Tuesday, March 21, 2006

GOP Gov Hopefuls : Drown Land-Use in the Bathtub

After immigration policy--the fear-based wedge tool being used to pry the base off their couches in November--the state Republican Party seems most fond of ripping on Oregon's land-use policy approach, and using Measure 37 as a cudgel for fundamental remaking of land use law. Well, more of a fundamental unmaking:
Republican candidate for governor Kevin Mannix says he would use the office's budget and appointment power to dramatically weaken what he calls the "dictatorship" of Oregon's land-use planning program.

At a recent meeting of Oregonians in Action, a property-rights group, Mannix said he would withhold money from the state Land Conservation and Development Commission if necessary to wrest from it what he said are desperately needed reforms.

"Imagine me saying, 'I won't fund LCDC unless we reform the law,' " Mannix told the group. "That's the kind of governor I would be."

Mannix is undoubtedly the most reactionary and hyperbolic of the three in the way he speaks about the state's approach to growth, even if he's forced to discount parts of it as "light-hearted" when called on statements like firing the entire LCDC and replacing them with Oregonians in Action members. Did I mention Mannix was talking to OIA members at the time?

Saxton begged off the lynch mob train a bit and left himself odd man out, because third-guy Atkinson lined up with Mannix:
[the agency has become a relic that] "breaks people, financially and emotionally." He said he, too, would use the governor's budget veto authority to bring changes to the agency.

"I would love to line-item the LCDC budget to $1," Atkinson said.
Atkinson also said he didn't support the Big Look task force, saying 'common sense' should drive the cities and counties to do what they see fit about planning for growth and development. That sounds good and I'm sure it plays well, but in context of his call for emasculating LCDC, it's an incoherent position. It doesn't occur to him that the localities participating in the Big Look might want to meet, learn about their options, create networks and maximize their resources.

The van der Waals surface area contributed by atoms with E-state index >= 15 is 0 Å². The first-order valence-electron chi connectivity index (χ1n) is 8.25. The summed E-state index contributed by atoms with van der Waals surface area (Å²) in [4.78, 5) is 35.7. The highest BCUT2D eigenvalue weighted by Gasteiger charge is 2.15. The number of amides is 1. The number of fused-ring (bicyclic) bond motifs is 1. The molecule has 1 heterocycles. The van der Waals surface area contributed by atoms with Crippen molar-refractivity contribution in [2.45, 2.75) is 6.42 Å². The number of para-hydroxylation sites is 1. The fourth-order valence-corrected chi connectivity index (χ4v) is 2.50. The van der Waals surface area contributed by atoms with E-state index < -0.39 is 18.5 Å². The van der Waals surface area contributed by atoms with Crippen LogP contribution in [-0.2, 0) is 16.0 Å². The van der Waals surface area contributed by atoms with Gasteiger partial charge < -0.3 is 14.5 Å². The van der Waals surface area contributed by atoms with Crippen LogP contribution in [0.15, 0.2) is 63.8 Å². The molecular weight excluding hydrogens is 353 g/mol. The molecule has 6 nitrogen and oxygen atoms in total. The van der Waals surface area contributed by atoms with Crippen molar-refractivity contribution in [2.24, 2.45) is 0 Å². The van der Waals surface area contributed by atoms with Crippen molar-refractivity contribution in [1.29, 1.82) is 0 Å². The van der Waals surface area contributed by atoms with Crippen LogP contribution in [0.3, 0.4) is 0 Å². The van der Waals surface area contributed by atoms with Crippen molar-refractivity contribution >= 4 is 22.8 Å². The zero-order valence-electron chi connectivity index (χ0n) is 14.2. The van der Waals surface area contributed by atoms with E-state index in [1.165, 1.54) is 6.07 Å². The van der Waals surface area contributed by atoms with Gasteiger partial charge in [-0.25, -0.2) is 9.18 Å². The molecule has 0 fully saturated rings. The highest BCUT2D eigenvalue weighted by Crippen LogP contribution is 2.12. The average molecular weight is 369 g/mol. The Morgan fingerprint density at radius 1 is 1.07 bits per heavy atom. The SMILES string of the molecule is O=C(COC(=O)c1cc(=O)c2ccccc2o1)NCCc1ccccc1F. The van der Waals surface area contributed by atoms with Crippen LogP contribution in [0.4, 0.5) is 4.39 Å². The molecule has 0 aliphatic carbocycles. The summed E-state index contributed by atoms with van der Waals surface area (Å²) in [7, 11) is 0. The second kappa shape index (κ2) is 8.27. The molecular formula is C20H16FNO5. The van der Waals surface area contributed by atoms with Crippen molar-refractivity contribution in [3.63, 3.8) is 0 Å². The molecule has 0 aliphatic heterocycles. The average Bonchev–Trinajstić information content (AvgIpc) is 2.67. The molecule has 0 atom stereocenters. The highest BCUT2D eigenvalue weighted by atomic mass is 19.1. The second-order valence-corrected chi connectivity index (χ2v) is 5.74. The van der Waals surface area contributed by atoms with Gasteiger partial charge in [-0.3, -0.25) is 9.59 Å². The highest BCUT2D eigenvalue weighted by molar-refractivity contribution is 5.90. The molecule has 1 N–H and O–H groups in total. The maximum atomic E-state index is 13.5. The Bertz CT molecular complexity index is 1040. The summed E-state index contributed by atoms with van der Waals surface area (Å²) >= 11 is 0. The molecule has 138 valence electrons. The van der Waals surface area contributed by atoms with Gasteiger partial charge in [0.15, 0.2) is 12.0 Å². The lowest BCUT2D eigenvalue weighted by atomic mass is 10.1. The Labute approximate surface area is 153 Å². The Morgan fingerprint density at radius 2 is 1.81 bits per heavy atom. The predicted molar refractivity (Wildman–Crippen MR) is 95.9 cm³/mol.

Why? Because they need the help. Five out of every six Oregon towns don't even have 10,000 people in them, and most of the ones that do run along the Hood River to Eugene "inverted sock" corridor. The rest are pretty much on their own--and the great irony is that Measure 37, the cudgel, is why most of the state needs land use planning help. Small localities simply don't have the data or human resources to consider questions being raised in the vague aftermath of the OSC decision to uphold M37. So they turn to the state for guidance. And you'll never guess who they turn to...that's right, the DLCD--the state agency that supports the appointed commission Mannix and Atkinson want to obliterate.

What does the DLCD spend much of its time doing? It helps localities build their own local growth plans. It reviews those plans once they're drawn. It takes on appeals to local decisions about those plans. And it publishes an array of state planning guidelines, research papers and land-use data that form a reference library at the disposal of the local authority. If you want chaos on the new wave of M37 claims, I can think of no better advocacy than bleeding dry one of the few statewide agencies that could address such chaos.

This is what the Republican slate offers Oregonians in the fall--the same "government doesn't work, so let's kill it" approach that has done the killing on President Bush's reputation in the wake of Katrina and Dubai, et al. It is probably designed to rally the faithful in an election more Republicans may opt to stay home for, but it runs too far afoul from what most Oregonians want. They don't want tickytacky rules that prevent a guy from building on his property, but the same polls that tell us that, also say we want to have Oregon protected from unfettered growth. Pitching a "get rid of the land-use demon" line is less hateful than whipping up anti-Mexican sentiment, but it's more tone deaf and ultimately a fruitless position to take, because half the stuff Mannix was bleating about he'd have almost no ability to do were he elected. Ultimately, it's more fear based politics from a party desperate for executive power. Avoid.